Trimethylsilyl cyanide

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Trimethylsilyl cyanide
IUPAC name
Other names
Cyanotrimethylsilane; TMS cyanide; Trimethylsilylnitrile; Trimethylsilanecarbonitrile' Trimethylsilylcarbonitrile
3D model (JSmol)
Abbreviations TMSCN
ECHA InfoCard 100.028.780
Molar mass 99.21 g·mol−1
Density 0.793 g/mL at 20 °C
Melting point 8 to 11 °C (46 to 52 °F; 281 to 284 K)
Boiling point 114 to 117 °C (237 to 243 °F; 387 to 390 K)
Solubility organic solvents
R-phrases (outdated) R11 R26/27/28 R29
S-phrases (outdated) S16 S36/37/39 S45
Flash point 1 °C (34 °F; 274 K)
Except where otherwise noted, data are given for materials in their standard state (at 25 °C [77 °F], 100 kPa).
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Infobox references

Trimethylsilyl cyanide is the chemical compound with the formula (CH3)3SiCN. This volatile liquid consists of a cyanide group, that is CN, attached to a trimethylsilyl group. The molecule is used in organic synthesis as the equivalent of hydrogen cyanide. It is prepared by the reaction of lithium cyanide and trimethylsilyl chloride:[1]

LiCN + (CH3)3SiCl → (CH3)3SiCN + LiCl


The molecule exhibits the expected structure of a nitrile-like compound. The compound exists in a facile equilibrium with a small amount of the isomeric isocyanide (CH3)3SiNC.[2] By contrast, the nearly isostructural tert-butyl nitrile does not readily isomerize to tert-butyl isocyanide.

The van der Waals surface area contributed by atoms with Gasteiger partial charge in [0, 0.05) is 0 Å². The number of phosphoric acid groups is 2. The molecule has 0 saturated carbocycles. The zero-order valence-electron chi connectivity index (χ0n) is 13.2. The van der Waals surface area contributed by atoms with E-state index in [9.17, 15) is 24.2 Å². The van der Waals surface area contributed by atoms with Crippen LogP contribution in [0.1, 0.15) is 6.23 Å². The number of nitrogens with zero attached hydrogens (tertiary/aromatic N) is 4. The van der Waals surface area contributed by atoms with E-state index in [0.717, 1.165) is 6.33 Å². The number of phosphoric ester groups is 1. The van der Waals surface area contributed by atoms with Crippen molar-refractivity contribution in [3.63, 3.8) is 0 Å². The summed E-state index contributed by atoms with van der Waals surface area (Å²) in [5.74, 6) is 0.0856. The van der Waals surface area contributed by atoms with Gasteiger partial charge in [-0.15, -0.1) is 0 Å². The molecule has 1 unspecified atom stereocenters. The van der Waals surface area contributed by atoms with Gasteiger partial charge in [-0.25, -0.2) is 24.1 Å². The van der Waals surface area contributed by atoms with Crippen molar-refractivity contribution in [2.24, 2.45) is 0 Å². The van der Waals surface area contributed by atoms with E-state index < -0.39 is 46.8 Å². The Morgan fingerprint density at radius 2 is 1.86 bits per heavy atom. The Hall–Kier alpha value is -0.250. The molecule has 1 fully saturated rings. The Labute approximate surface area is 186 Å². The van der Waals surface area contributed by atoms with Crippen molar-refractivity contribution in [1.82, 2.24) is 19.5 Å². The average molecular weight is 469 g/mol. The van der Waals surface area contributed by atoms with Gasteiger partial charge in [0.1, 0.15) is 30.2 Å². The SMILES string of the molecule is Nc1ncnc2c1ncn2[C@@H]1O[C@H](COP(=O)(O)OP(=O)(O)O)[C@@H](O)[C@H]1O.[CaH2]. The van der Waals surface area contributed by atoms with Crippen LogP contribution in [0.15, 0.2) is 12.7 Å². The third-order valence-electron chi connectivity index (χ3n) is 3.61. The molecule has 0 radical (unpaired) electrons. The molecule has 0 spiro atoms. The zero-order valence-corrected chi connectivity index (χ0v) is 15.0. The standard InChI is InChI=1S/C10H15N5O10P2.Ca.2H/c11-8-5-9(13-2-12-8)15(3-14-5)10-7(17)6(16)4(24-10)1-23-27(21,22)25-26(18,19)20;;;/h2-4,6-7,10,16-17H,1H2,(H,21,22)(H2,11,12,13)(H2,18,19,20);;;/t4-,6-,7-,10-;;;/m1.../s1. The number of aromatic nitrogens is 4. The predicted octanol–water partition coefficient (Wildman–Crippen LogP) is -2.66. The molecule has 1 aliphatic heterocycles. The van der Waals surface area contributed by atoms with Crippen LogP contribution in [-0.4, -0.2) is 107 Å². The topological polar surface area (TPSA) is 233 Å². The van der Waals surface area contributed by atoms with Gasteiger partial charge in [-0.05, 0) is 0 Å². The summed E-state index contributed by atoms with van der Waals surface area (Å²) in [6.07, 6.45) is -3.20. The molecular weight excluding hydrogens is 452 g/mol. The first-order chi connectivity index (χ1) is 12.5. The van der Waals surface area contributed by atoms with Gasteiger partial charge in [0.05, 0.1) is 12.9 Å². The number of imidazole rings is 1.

Trimethylsilyl cyanide hydrolyzes to give hydrogen cyanide:

(CH3)3SiCN + H2O → (CH3)3SiOH + HCN

In its principal application, it adds across carbon-oxygen double bonds, for example in an aldehyde:

RCHO + (CH3)3SiCN → RCH(CN)OSi(CH3)3

The product is an O-silylated cyanohydrin.

One use of this reagent is to convert pyridine-N-oxides into 2-cyanopyridine. This transformation is best done in dichloromethane solution using dimethylcarbamoyl chloride as the activating electrophile. It is possible to use benzoyl chloride but the yields and regioselectivity of the addition of the cyano group are lower.


This chemical is rated as "Fatal if swallowed, in contact with skin or if inhaled" as it hydrolyzes in the presence of moisture to give hydrogen cyanide gas.


  1. ^ Livinghouse, T. (1990). "Trimethylsilyl Cyanide: Cyanosilation of p-Benzoquinone". Organic Syntheses.; Collective Volume, 7, p. 517
  2. ^ Booth, M. R.; Frankiss, S. G. (1968). "Trimethylsilyl isocyanide". Chem. Commun. (21): 1347–1348. doi:10.1039/C19680001347.